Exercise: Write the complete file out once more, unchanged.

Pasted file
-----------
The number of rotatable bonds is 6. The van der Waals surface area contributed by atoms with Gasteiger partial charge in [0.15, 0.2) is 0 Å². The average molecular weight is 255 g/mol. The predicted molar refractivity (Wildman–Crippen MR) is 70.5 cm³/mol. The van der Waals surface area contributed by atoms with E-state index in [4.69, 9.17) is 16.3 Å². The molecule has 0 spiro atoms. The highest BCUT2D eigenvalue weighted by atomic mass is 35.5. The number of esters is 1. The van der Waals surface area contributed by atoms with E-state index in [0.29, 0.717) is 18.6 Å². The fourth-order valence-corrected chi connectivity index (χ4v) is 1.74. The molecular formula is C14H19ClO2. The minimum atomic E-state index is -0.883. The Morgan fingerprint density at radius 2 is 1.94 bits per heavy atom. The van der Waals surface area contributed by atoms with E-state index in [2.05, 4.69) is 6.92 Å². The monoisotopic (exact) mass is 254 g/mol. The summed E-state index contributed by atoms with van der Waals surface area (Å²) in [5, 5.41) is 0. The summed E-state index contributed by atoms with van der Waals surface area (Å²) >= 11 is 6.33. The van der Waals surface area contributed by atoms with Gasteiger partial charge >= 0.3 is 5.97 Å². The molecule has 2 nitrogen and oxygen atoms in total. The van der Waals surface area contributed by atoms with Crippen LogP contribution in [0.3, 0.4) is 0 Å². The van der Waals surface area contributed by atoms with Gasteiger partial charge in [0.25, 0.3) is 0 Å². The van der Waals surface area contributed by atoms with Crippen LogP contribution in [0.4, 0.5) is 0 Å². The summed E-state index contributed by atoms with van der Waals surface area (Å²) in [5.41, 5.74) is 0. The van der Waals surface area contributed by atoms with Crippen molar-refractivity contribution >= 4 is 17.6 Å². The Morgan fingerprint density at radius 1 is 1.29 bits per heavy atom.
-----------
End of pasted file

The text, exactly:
The number of rotatable bonds is 6. The van der Waals surface area contributed by atoms with Gasteiger partial charge in [0.15, 0.2) is 0 Å². The average molecular weight is 255 g/mol. The predicted molar refractivity (Wildman–Crippen MR) is 70.5 cm³/mol. The van der Waals surface area contributed by atoms with E-state index in [4.69, 9.17) is 16.3 Å². The molecule has 0 spiro atoms. The highest BCUT2D eigenvalue weighted by atomic mass is 35.5. The number of esters is 1. The van der Waals surface area contributed by atoms with E-state index in [0.29, 0.717) is 18.6 Å². The fourth-order valence-corrected chi connectivity index (χ4v) is 1.74. The molecular formula is C14H19ClO2. The minimum atomic E-state index is -0.883. The Morgan fingerprint density at radius 2 is 1.94 bits per heavy atom. The van der Waals surface area contributed by atoms with E-state index in [2.05, 4.69) is 6.92 Å². The monoisotopic (exact) mass is 254 g/mol. The summed E-state index contributed by atoms with van der Waals surface area (Å²) in [5, 5.41) is 0. The summed E-state index contributed by atoms with van der Waals surface area (Å²) >= 11 is 6.33. The van der Waals surface area contributed by atoms with Gasteiger partial charge >= 0.3 is 5.97 Å². The molecule has 2 nitrogen and oxygen atoms in total. The van der Waals surface area contributed by atoms with Crippen LogP contribution in [0.3, 0.4) is 0 Å². The van der Waals surface area contributed by atoms with Gasteiger partial charge in [0.25, 0.3) is 0 Å². The van der Waals surface area contributed by atoms with Crippen LogP contribution in [0.4, 0.5) is 0 Å². The summed E-state index contributed by atoms with van der Waals surface area (Å²) in [5.41, 5.74) is 0. The van der Waals surface area contributed by atoms with Crippen molar-refractivity contribution >= 4 is 17.6 Å². The Morgan fingerprint density at radius 1 is 1.29 bits per heavy atom.